Tackling Rugby
Should Six Nations adopt bonus points system?
ESPN Staff
February 7, 2013
Raphael Ibanez leads the French celebrations with the 2007 Six Nations trophy, France v Scotland, Six Nations, Stade de France, March 17, 2007
France would not have won the Six Nations in 2007 if a bonus points system had been in place ©

The Six Nations giants are reportedly toying with the idea of ditching tradition and embracing the bonus points system widely used elsewhere in the rugby world.

The change would see teams rewarded with extra points for scoring four or more tries and for finishing within seven points of their opponents as they are in other internationals tournaments such as the Rugby World Cup and the Rugby Championship as well as domestic contests such as the Aviva Premiership and the Heineken Cup.

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ESPNscrum senior editor Graham Jenkins believes the Six Nations could benefit from such a change:

Admittedly it is difficult to argue for a change to the format of the Six Nations in the wake of arguably the greatest opening weekend the expanded championship has ever seen. Sixteen tries certainly ensured the latest battle for northern hemisphere began with a bang and had fans and pundits alike purring.

Tries certainly get us excited - check out the wealth of coverage afforded last weekend's game across the media - and make the game an easier sell to fans at the turnstile and TV and commercial partners so why not encourage such rugby with a bonus points system that rewards expansive play from the first whistle to the last.

The thought of a side beating all their rivals to claim a 'Grand Slam' being pipped to the title by a vanquished rival who may have picked up more bonus points may not sit easy and understandably so. So why not introduce a variation to the bonus points system like France's Top 14 did that demanded sides must score three more tries than their opponents to claim a try-scoring bonus point. The Six Nations Committee could decide that a team completing the Slam would earn an additional bonus that would ensure they eclipsed any rival.

Those that scoff at the thought of such radical change may be forgetting that the use of points difference and tries scored to decide places in the table is a relatively recent innovation having only been introduced in the 1990s before which the title used to be shared if the teams were level on points. And let us not forget that tries were once worth nothing but a chance to kick at the posts - change can be good.

And those who cry foul at the suggestion of bonus points by pointing to the history books are also on dodgy ground. Ireland may well have won in 2007 and England in 2002 had bonus points been available but they weren't - and if they were then every side in the competition will have surely adopted a different approach which in turn may have generated different results.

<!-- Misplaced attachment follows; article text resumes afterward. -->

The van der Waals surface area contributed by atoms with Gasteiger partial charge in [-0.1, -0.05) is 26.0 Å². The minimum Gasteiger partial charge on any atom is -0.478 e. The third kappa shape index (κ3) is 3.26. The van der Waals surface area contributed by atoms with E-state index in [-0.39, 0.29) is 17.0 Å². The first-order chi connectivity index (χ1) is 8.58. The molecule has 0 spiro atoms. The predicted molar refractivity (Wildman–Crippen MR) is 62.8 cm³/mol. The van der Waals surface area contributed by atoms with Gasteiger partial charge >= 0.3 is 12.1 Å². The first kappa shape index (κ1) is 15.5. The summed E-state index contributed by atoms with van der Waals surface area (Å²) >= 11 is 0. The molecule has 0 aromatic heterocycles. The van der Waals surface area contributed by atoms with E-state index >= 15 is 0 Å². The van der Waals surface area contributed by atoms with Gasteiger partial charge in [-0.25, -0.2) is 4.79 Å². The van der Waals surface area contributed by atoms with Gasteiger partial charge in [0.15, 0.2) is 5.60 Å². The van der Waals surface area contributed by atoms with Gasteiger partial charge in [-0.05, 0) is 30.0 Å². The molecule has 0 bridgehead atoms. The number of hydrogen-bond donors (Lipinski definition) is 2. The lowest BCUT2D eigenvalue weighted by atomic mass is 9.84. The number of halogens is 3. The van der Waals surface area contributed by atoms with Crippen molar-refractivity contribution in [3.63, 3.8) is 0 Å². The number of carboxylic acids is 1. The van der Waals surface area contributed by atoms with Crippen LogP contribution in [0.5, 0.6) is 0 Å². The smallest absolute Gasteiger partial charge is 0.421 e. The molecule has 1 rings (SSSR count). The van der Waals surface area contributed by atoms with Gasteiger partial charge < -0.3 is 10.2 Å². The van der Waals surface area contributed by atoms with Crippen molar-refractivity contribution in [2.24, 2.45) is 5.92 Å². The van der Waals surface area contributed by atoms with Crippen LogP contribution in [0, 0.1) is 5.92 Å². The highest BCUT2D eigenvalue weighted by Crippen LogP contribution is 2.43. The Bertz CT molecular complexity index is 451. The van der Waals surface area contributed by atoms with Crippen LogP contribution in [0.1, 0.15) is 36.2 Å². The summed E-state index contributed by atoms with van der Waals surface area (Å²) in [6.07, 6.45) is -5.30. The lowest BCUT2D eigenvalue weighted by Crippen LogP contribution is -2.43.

Such a change philosophy in the future could ensure that the try-fest and glorious advert for the game that we witnessed at the weekend becomes the norm. The Six Nations is already the greatest rugby showcase in the world but could be even better - imagine that.

ESPNscrum assistant editor Tom Hamilton believes the current set-up works just fine:

The Six Nations is the last bastion of tradition in our ever-modernising game, so let's keep it that way. There is surely not a tournament without flaws, but few would have complained at the standard of rugby on show in the opening weekend of the Six Nations - it was a pulsating affair, so why fiddle with the logistics behind it?

The two-point win system has been in place since 1883 when it was just the International Nations and while the championship has since been bolstered to six countries with Italy and France's introductions, it has never been better. According to Six Nations chief executive John Feehan, "What we have in place works, so why would you mess with it?"

There are also logistical reasons behind why the bonus-point system does not suit the Six Nations. In 2007, had the system been around then Ireland would have won the title instead of France. The two were locked on eight points but France took it on point's difference. Had the system we know well from elsewhere been introduced then France would have finished on 18 points and Ireland 19, thanks in part to being within seven points of France when they lost 20-17 at Croke Park.

And it would also have had some bearing on the 2002 championship. France secured the Grand Slam but had bonus points featured, then they would have finished joint top with England on 21.

This is the crux of why bonus points would not work in the Six Nations. You could have the ridiculous situation where, theoretically, one team could complete the Grand Slam but might not end up overall victors. Ireland, for example, could beat the other five teams in the tournament but not get the four-try bonus point, while France could win four matches with four tries in each, get a losing point and end up on 21 points compared to Ireland's 20. It would be a ludicrous occurrence and one the current system avoids.

The wooden spoon could also go to a team who have won a game compared to a team who have lost all five - again try-scoring and losing bonus points coming into play.

Perhaps the best way to sum up the whole argument is through Philippe Saint-Andre's words, who said: "Me, I came into rugby because as a child I used to watch the (then) Five Nations and it was all about either the Grand Slam or the wooden spoon." So to all those doubters out there, keep this wonderful tournament as it is.

© ESPN Sports Media Ltd.

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